Paying the suits
Issues like this are dividing the open source community into two camps. The vast bulk of the projects are relatively small community products run by developers for developers. The libraries and tools are used by people who can read the source code, so they value openness. The licenses make each and every member a full partner in the creation from the beginning, and this encourages the contributions that inspire metaphors like "melting pot" and "stone soup." Everyone playing at this level seems to be getting what they expect from the licenses.
But things are changing at the highest levels because vast fortunes are now being built upon the code created by these contributions and the status of the code depends heavily on the licenses. MySQL, for instance, was worth $1 billion because the company owned the copyright to the entire body of code and could use this leverage to extract fees from commercial entities that relied upon it.
Many eyes continue to stay focused on Oracle as the company makes decisions about how it will continue to digest MySQL and the other open source projects that came with Sun. There are few indications that much has changed dramatically. The MySQL code is still largely produced in-house and Oracle still offers commercial licenses. The Oracle logo is visible on the front page of the MySQL website, but it's buried at the bottom. Oracle seems happy to move slowly.
Another area of much concern is how Oracle will treat Java. While many pushed Sun to be quite open with the source code, the company retained just enough legal power to exert control. Now Oracle is using some of those strings to sue Google for its use of Java in Android, insisting that the phones are infringing on some patents. Some are suggesting that Google may settle and agree to pay a fixed amount per handset for a license.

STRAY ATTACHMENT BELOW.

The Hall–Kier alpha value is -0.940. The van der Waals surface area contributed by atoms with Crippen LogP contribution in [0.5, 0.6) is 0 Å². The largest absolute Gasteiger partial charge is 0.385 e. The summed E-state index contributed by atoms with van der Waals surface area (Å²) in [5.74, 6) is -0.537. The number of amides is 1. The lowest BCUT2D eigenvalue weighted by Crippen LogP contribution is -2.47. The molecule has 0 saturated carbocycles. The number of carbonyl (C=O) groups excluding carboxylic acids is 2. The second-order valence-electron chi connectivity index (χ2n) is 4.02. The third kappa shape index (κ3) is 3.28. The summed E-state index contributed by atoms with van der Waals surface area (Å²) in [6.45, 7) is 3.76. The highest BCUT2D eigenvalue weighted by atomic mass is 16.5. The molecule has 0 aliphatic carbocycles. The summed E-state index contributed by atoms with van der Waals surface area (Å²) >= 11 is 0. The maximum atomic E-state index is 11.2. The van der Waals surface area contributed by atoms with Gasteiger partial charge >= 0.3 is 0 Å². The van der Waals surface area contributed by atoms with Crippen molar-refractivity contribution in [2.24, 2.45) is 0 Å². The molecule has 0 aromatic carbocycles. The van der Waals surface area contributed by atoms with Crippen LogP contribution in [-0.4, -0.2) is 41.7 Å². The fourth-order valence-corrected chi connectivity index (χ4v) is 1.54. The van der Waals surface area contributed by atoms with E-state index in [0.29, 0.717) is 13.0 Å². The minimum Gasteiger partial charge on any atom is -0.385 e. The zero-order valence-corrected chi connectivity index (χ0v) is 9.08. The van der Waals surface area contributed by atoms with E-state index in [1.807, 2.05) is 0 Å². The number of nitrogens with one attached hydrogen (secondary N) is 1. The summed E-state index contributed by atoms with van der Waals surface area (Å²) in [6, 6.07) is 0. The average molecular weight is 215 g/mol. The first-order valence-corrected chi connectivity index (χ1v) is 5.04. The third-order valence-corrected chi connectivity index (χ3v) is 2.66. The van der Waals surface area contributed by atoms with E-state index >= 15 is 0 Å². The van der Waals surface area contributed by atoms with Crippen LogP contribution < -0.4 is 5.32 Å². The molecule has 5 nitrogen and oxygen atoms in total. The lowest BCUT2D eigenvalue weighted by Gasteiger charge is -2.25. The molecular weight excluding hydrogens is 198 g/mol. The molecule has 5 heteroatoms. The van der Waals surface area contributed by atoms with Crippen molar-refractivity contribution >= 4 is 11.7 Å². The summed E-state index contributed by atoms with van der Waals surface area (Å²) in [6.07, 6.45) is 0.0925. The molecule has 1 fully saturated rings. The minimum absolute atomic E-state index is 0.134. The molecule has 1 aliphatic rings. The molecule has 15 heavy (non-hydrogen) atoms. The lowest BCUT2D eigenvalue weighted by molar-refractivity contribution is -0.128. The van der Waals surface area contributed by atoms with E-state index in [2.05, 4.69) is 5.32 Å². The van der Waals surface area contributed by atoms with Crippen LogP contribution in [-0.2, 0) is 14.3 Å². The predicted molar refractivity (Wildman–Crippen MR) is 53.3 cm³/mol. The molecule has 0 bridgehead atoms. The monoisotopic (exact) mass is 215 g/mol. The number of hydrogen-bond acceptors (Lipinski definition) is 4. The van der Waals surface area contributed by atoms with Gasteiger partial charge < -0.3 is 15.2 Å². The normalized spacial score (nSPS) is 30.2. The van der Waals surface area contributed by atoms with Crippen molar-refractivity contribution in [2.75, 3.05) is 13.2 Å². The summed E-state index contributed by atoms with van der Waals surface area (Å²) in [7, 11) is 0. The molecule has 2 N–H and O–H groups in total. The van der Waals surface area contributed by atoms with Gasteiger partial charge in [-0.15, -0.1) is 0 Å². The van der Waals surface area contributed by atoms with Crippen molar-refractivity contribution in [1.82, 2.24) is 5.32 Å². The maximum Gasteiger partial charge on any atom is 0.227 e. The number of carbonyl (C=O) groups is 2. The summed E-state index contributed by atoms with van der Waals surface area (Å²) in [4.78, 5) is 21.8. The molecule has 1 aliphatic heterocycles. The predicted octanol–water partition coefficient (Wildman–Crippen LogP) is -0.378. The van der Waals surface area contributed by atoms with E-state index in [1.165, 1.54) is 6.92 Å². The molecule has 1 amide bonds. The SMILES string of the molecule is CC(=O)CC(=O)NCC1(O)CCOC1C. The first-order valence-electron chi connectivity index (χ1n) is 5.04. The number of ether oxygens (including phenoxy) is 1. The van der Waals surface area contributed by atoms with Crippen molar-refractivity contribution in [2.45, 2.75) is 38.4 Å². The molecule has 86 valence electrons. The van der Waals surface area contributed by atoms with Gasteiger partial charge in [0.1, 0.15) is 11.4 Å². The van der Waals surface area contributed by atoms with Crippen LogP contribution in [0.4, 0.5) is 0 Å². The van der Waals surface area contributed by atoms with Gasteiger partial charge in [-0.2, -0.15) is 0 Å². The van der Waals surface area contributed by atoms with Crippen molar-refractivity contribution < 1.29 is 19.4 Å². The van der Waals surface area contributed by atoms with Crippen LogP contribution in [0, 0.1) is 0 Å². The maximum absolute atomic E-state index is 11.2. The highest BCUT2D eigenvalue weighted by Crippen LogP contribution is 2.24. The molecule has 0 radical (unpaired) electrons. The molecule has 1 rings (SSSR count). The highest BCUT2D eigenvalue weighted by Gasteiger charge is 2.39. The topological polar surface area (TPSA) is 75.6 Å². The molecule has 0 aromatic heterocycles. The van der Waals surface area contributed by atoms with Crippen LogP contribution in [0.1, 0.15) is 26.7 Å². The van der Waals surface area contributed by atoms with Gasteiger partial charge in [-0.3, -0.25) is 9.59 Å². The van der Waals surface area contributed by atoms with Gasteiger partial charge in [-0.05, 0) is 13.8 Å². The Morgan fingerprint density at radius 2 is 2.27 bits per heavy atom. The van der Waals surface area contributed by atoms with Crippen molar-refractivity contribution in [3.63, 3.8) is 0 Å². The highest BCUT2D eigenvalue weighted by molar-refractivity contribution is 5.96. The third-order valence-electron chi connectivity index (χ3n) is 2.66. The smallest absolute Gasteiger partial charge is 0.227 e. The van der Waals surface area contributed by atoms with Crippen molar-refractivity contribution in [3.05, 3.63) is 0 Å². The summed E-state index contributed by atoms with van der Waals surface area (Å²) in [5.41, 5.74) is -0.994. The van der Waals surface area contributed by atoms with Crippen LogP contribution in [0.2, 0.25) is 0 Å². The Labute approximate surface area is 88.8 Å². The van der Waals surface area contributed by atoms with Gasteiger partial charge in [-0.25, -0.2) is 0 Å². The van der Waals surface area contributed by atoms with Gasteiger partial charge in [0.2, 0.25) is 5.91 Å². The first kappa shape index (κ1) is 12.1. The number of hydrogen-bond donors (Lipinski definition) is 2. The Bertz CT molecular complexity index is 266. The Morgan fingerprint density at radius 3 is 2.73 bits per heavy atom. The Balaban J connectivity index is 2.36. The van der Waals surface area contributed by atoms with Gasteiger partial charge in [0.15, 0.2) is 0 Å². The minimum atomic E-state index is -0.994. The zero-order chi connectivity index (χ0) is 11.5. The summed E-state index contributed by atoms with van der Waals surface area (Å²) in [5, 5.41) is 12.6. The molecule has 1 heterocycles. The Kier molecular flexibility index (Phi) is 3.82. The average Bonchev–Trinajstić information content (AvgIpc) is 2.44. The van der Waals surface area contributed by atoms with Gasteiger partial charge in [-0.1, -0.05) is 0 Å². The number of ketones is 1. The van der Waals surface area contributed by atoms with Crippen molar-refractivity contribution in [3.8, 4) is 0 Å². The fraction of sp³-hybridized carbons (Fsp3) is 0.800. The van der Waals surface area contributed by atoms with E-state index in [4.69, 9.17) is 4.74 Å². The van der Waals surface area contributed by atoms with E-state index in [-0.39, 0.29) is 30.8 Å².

Oracle is not alone. Microsoft has approached mobile phone manufacturers with its own patents, and some calculations suggest that Microsoft may make vastly more money from the sales of Android phones than the sales of Windows Phone 7 licenses.
"There is little relief in sight," said Google's Chris DiBona about patents in general. "It is my thinking that the consumer is already spending in the aggregate billions more for software, hardware, and services than they'd need to if we didn't have software patents dragging down the industry."
DiBona did not comment about the Android suit itself, limiting himself to general discussions about how patents affect all users.
"The current effort is to use the power of money and the contempt for sharing to earn unjust economic rents by charging users for our innovations on the basis of widespread abuse of patent law," said Eben Moglen, a law professor at Columbia University who directs the Software Freedom Law Center.
While Moglen points out that many open source projects may have a good defense against patents because the source code is published, he notes that it is often time-consuming and expensive to fight the legal battles.
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